Ian Paisley was probably the most fiery, uncompromising and bellicose Ulster politician throughout the Troubles.
But late in life, one of the most turbulent figures in Northern Ireland politics throughout the 20th century underwent a transformation.
The man who constantly declared “No surrender” to Republican views, suddenly agreed to share power in a Northern Ireland Assembly with his arch enemies in Sinn Féin, and hold the top political office alongside former IRA commander and senior Sinn Féin figure Martin McGuinness.
On 8 May 2007, he stood at a rostrum in Stormont, with then British prime minister Tony Blair just behind him, saying: “If anybody had told me a few years ago that I would be doing this I would have been unbelieving.”
On another occasion he had said that Sinn Féin would govern Northern Ireland “over my dead body”.
No one had thought they would ever see Paisley and Gerry Adams, President of Sinn Féin, sitting round the same table.
Paisley, however, said they should never forget the past, but should not allow it to blight future generations.
And then, a few days later he was photographed shaking hands with another arch enemy, then taoiseach Bertie Ahern, and with Stormont’s new deputy First Minister Mr McGuinness.
Supporters of Paisley would deny that all this was a volte face, but it was certainly the most spectacular change of direction witnessed in Northern Ireland in living memory.
The British government had found a way, after years of attempting to bring the two sides together, to provide Northern Ireland, after years of savage conflict, with a power-sharing government.
It was an unbelievable outcome for a region which had been torn apart by decades, even centuries, of sectarian violence and hate.
Given McGuinness’s former role as an IRA leader, it was all the more astonishing to see these two men sharing a joke after years of hatred and bile.
Their apparently relaxed relationship even earned them the nickname “The Chuckle Brothers”.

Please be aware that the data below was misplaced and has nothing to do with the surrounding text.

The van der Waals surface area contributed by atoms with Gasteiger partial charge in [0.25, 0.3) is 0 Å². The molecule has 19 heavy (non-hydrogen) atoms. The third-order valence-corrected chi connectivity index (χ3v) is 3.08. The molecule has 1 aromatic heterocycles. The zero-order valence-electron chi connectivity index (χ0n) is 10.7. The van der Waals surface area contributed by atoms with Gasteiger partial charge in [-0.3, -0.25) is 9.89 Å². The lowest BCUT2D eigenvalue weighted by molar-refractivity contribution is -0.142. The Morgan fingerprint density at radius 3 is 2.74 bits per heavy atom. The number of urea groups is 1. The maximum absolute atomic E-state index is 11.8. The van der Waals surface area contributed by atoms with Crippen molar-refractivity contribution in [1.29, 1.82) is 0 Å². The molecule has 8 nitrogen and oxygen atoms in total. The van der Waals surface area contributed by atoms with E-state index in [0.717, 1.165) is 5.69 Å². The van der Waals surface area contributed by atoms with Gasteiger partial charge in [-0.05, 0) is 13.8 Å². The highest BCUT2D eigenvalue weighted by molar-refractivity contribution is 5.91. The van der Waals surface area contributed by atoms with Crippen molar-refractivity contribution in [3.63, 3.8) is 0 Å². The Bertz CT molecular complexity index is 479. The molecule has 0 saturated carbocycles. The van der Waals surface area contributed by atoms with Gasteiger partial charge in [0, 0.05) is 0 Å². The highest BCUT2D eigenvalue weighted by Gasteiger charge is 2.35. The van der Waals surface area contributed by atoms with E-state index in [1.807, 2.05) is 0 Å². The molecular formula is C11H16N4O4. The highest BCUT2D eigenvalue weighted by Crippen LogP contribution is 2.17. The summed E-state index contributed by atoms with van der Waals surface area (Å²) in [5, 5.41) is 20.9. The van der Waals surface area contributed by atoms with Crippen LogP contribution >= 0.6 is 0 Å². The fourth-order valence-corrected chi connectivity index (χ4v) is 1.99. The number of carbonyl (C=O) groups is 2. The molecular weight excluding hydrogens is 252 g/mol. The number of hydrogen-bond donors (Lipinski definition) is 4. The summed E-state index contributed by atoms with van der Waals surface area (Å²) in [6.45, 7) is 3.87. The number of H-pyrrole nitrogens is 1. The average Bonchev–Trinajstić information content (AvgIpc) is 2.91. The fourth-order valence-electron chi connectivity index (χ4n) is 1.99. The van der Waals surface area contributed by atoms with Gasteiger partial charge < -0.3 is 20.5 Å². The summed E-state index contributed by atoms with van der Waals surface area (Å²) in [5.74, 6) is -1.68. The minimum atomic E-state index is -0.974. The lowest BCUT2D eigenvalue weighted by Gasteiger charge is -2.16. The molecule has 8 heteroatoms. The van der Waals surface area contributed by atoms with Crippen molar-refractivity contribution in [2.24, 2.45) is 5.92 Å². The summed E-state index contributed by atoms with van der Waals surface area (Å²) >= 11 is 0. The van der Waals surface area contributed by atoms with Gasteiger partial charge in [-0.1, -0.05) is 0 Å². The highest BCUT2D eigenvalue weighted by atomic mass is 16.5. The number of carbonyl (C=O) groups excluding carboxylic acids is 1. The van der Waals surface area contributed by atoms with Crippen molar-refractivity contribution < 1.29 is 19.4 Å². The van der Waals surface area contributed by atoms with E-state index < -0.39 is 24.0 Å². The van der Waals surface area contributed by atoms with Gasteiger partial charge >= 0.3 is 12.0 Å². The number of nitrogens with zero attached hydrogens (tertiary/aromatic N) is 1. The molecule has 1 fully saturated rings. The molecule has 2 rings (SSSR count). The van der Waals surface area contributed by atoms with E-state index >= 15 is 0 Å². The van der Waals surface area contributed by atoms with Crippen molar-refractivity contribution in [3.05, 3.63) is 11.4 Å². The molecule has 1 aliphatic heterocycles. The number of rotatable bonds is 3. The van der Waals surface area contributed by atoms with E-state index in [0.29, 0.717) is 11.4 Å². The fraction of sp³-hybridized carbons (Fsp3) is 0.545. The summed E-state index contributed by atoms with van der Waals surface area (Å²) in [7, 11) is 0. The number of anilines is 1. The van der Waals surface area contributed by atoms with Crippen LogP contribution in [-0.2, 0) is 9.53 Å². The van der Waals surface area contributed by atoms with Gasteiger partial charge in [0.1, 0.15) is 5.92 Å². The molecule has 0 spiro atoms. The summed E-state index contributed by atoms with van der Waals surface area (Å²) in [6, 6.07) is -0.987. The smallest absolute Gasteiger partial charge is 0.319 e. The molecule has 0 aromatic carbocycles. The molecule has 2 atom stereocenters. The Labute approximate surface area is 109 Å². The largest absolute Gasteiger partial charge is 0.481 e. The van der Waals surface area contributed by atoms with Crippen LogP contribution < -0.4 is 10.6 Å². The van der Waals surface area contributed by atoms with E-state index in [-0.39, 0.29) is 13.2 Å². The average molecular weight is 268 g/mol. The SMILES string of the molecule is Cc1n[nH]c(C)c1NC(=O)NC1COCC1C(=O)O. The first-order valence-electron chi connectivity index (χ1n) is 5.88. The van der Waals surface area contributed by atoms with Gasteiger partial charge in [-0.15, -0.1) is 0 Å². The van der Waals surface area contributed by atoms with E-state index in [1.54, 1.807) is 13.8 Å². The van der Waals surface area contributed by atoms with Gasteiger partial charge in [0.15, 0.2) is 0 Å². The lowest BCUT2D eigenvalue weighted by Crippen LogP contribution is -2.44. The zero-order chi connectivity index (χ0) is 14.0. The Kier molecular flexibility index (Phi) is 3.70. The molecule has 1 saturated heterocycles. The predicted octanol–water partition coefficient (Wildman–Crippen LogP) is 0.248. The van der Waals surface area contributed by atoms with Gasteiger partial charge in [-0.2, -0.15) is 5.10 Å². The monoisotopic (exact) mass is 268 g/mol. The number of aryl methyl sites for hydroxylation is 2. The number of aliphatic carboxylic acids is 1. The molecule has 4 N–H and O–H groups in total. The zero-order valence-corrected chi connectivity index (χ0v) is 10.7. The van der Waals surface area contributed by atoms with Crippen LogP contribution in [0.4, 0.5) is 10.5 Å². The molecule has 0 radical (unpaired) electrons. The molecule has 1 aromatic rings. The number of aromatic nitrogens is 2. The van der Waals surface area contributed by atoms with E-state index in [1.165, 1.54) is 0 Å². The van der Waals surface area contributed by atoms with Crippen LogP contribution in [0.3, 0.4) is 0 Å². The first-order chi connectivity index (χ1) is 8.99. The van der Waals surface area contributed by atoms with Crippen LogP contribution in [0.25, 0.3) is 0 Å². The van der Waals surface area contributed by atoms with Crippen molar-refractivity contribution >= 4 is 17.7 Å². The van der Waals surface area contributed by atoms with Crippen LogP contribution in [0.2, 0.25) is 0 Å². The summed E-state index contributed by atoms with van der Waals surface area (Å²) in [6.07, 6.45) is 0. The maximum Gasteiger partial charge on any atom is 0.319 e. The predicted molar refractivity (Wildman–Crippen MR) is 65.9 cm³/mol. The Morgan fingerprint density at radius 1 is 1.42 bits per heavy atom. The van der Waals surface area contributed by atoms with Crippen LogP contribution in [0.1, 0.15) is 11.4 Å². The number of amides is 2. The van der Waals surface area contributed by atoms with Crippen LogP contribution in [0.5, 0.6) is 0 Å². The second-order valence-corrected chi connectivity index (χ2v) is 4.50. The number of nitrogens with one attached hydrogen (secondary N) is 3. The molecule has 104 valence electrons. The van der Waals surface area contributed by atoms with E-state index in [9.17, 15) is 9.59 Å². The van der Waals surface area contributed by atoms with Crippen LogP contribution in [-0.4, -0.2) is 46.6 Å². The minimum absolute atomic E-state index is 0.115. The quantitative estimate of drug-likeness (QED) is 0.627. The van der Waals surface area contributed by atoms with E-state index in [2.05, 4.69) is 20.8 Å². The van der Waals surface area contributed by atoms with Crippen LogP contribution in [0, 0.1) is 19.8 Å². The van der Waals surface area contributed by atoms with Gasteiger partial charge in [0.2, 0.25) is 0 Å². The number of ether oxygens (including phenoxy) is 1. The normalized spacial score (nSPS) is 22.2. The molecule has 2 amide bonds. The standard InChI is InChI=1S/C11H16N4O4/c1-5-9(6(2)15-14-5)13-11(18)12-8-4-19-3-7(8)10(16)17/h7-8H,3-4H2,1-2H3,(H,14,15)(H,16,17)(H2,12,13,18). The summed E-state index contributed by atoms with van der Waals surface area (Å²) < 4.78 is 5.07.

Ultimately, in the spring of 2008, Dr Paisley retired as first minister, a post taken over by his DUP deputy for many years, Peter Robinson, who also took over as leader of the party.
For some four decades, and right into his 80s, Paisley was a towering figure on the Northern Ireland political stage.
He was the ultimate Orangeman, denounced by his many political enemies – including the Ulster Unionist Party – as a stubborn trouble-maker, who would exploit any situation or development which he feared was leading to unification with the Republic of Ireland.
But Paisley would argue that he was merely defending the right of the majority of people in Northern Ireland to remain within the United Kingdom.
His contempt for the Ulster Unionists was complete and almost as intense as his dislike of the Republican movement and its methods.
He came to regard the UUP as the betrayers of Northern Ireland and went off to form his own party, the Democratic Unionist Party, which was hard-line and immovable in its beliefs.
Paisley, whose constant watchword was “No surrender”, delivered in a booming, thunderous voice, seemed to be opposed to every move introduced by the British government in London to try to bring peace to the war-weary province.
Whether it was a peace process, a new form of devolved government or the machinations of the Ulster Unionists, Paisley would find something to protest about.
His speeches – he was easily the finest orator in Northern Ireland – were condemned by his opponents as inflammatory, bigoted and rabble-rousing.
With his huge physical frame and his booming preacher’s voice, Paisley was probably the most recognisable figure among Northern Irish politicians for close to half a century.
His denunciations of the Pope – “the scarlet woman of Rome” – and the Roman Catholic Church in general were savage and uncompromising.
The “Big Man”, as he was known, maintained he never sold out on his strict principles.
When fighting elections, either for Westminster or Brussels, Paisley could command massive majorities.
He could not merely sway crowds, he could sway entire constituencies.
Ian Richard Kyle Paisley was born on 6 April 1926, the son of a Baptist minister. He gave his first sermon at the age of 16.
He was educated at Ballymena Model School, Ballymena Technical High School, South Wales Bible College, and the Reformed Presbyterian Theological College, Belfast.
He was ordained in 1946 and was Moderator of the Free Presbyterian Church of Ulster in 1951.
From the early 1960s, Paisley became little short of a colossus in Northern Ireland political affairs.
One of his first actions was to protest about the lowering of the Union Flag at Belfast City Hall as a mark of respect after the death of the pope.